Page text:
仰望夜空 Eyes on the skies
In one of the darkest places on Earth there's a cluster of telescopes that examine the heavens each night, sending detailed information about the celestial bodies they observe to astronomers across the planet. Far from any population centers or light pollution, the Atacama Desert is the world's driest nonpolar desert. It's the perfect place for La Silla Observatory, one of the largest observatories in the Southern Hemisphere, and the first to be used by the European Southern Observatory (ESO), a research organization made up of astronomers from 16 European nations. The first ESO telescope at the La Silla site in Chile began operating in 1966.
And what better place to spend World Astronomy Day? Started in 1973 by Doug Berger, the president of the Astronomical Association of Northern California, Berger's initial intent was to set up various telescopes in busy urban locations so that passersby could enjoy views of the heavens. Since then, the event has expanded and is now sponsored by several organizations associated with astronomy. The springtime Astronomy Day is mirrored by another in the fall between mid-September and mid-October.
Shrouded in snow on the summit of Mount Hamilton, in the Diablo Range just east of San Jose, California, lies the world's first permanently occupied mountaintop observatory. Constructed between 1876 and 1887, the Lick Observatory has been the site of significant discoveries including several of Jupiter's moons and other planetary systems. It's named for American real-estate entrepreneur James Lick, who set aside $700,000 for the University of California to build a facility that would be home to a 'telescope superior to and more powerful than any telescope yet made.'
His wish came true. The 36-inch refracting telescope on Mount Hamilton was the largest that had ever been built from when it saw first light on January 3, 1888, until the construction of the 40-inch refractor at Wisconsin's Yerkes Observatory in 1897. Sadly, Lick died before his vision became a reality, but his name lives on. His body is even buried beneath the telescope, which continues to scan the skies today.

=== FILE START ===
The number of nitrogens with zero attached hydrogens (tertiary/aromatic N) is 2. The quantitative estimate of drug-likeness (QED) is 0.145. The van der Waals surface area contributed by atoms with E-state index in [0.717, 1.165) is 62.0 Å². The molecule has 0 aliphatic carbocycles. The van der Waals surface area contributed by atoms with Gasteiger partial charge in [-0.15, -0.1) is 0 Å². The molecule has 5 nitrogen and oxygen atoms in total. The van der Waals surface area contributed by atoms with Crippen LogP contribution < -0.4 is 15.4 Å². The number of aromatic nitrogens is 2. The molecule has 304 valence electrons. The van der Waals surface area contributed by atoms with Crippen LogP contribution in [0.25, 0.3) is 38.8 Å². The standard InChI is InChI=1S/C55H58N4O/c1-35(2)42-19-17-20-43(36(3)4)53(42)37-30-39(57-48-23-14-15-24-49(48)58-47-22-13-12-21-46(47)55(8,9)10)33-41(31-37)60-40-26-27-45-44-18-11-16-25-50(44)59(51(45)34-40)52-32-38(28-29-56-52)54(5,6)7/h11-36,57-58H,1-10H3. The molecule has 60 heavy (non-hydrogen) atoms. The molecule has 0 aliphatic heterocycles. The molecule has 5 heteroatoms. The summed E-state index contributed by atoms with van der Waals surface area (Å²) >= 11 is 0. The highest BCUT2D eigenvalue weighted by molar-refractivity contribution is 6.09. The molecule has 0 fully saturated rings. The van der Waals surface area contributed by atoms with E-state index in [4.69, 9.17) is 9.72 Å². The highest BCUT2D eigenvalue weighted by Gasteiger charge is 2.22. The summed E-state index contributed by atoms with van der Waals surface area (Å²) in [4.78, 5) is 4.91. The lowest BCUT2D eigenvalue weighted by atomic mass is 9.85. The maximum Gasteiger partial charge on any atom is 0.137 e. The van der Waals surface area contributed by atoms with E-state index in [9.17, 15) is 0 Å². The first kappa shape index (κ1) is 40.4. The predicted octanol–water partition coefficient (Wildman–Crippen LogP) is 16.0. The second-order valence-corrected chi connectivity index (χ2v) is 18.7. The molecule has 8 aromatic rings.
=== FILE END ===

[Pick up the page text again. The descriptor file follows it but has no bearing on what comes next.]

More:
Kjell Henriksen Observatory
While these domes look like they should be in a movie set depicting a galaxy far, far away, they're actually part of a scientific research station here on planet Earth. Kjell Henriksen Observatory is named for a Norwegian scientist whose research focused on polar lights. The aurora borealis is frequently seen here, deep within the Arctic Circle on Norway's remote Svalbard territory. And the observatory is specially designed to observe the aurora. Since it opened in 2008, the observatory has become a destination for atmospheric scientists, who can rent one of these thirty glass-topped rooms built to house high-end optical instruments.
Happy Astronomy Day!
No, that's not a downpour of lightsabers—but it's no typical night sky either. Stargazing here at Paranal Observatory, on a mountaintop in Chile's desolate Atacama Desert, you'll get one of the clearest possible naked-eye views of the southern skies. This 'lightsaber' effect comes from the photo's long exposure: What we're seeing is these stars' paths as they track across the night sky due to our planet's rotation. The dazzling colors indicate temperature, from chilly red (5,000-ish degrees Fahrenheit) to balmy blue (temps in the tens of thousands).
What about those structures beneath the starry sky? They're three of the eight telescopes making up the Very Large Telescope, an aptly named project of the European Southern Observatory. Together the telescopes compose photographs of astronomically fine focus: If you were to drive a car on the surface of the moon (which we don't advise trying), the VLT could snap a crystal-clear shot of your headlights.